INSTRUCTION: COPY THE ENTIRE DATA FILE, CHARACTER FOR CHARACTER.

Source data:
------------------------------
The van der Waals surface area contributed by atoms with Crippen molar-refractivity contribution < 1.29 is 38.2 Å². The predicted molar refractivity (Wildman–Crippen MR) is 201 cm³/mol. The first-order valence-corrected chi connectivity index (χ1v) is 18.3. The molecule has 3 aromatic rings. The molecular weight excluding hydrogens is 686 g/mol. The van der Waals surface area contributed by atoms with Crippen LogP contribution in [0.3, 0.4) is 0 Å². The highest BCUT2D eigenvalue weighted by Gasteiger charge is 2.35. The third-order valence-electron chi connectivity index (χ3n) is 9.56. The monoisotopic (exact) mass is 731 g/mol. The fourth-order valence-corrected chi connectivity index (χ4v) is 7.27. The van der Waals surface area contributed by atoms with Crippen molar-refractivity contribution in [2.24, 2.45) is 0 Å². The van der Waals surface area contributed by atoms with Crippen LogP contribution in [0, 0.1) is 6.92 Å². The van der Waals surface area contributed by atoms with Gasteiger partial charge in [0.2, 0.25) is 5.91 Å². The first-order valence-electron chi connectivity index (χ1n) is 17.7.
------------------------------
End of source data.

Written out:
The van der Waals surface area contributed by atoms with Crippen molar-refractivity contribution < 1.29 is 38.2 Å². The predicted molar refractivity (Wildman–Crippen MR) is 201 cm³/mol. The first-order valence-corrected chi connectivity index (χ1v) is 18.3. The molecule has 3 aromatic rings. The molecular weight excluding hydrogens is 686 g/mol. The van der Waals surface area contributed by atoms with Crippen LogP contribution in [0.3, 0.4) is 0 Å². The highest BCUT2D eigenvalue weighted by Gasteiger charge is 2.35. The third-order valence-electron chi connectivity index (χ3n) is 9.56. The monoisotopic (exact) mass is 731 g/mol. The fourth-order valence-corrected chi connectivity index (χ4v) is 7.27. The van der Waals surface area contributed by atoms with Crippen molar-refractivity contribution in [2.24, 2.45) is 0 Å². The van der Waals surface area contributed by atoms with Crippen LogP contribution in [0, 0.1) is 6.92 Å². The van der Waals surface area contributed by atoms with Gasteiger partial charge in [0.2, 0.25) is 5.91 Å². The first-order valence-electron chi connectivity index (χ1n) is 17.7.